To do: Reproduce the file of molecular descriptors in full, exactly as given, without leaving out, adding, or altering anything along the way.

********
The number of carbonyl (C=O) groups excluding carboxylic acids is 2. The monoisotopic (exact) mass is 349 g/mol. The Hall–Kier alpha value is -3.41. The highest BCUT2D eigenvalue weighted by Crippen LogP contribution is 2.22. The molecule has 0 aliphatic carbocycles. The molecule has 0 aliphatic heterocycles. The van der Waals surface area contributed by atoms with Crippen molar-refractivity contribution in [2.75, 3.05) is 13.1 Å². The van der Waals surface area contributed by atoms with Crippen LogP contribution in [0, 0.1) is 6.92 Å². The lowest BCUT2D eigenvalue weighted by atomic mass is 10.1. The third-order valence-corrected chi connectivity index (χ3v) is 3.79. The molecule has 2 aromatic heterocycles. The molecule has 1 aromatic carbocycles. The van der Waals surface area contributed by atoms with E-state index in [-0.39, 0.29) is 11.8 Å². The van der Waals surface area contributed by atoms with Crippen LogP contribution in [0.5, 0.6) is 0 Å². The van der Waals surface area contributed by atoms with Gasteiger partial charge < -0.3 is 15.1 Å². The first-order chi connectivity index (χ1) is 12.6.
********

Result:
The number of carbonyl (C=O) groups excluding carboxylic acids is 2. The monoisotopic (exact) mass is 349 g/mol. The Hall–Kier alpha value is -3.41. The highest BCUT2D eigenvalue weighted by Crippen LogP contribution is 2.22. The molecule has 0 aliphatic carbocycles. The molecule has 0 aliphatic heterocycles. The van der Waals surface area contributed by atoms with Crippen molar-refractivity contribution in [2.75, 3.05) is 13.1 Å². The van der Waals surface area contributed by atoms with Crippen LogP contribution in [0, 0.1) is 6.92 Å². The lowest BCUT2D eigenvalue weighted by atomic mass is 10.1. The third-order valence-corrected chi connectivity index (χ3v) is 3.79. The molecule has 2 aromatic heterocycles. The molecule has 1 aromatic carbocycles. The van der Waals surface area contributed by atoms with E-state index in [-0.39, 0.29) is 11.8 Å². The van der Waals surface area contributed by atoms with Crippen LogP contribution in [0.5, 0.6) is 0 Å². The van der Waals surface area contributed by atoms with Gasteiger partial charge < -0.3 is 15.1 Å². The first-order chi connectivity index (χ1) is 12.6.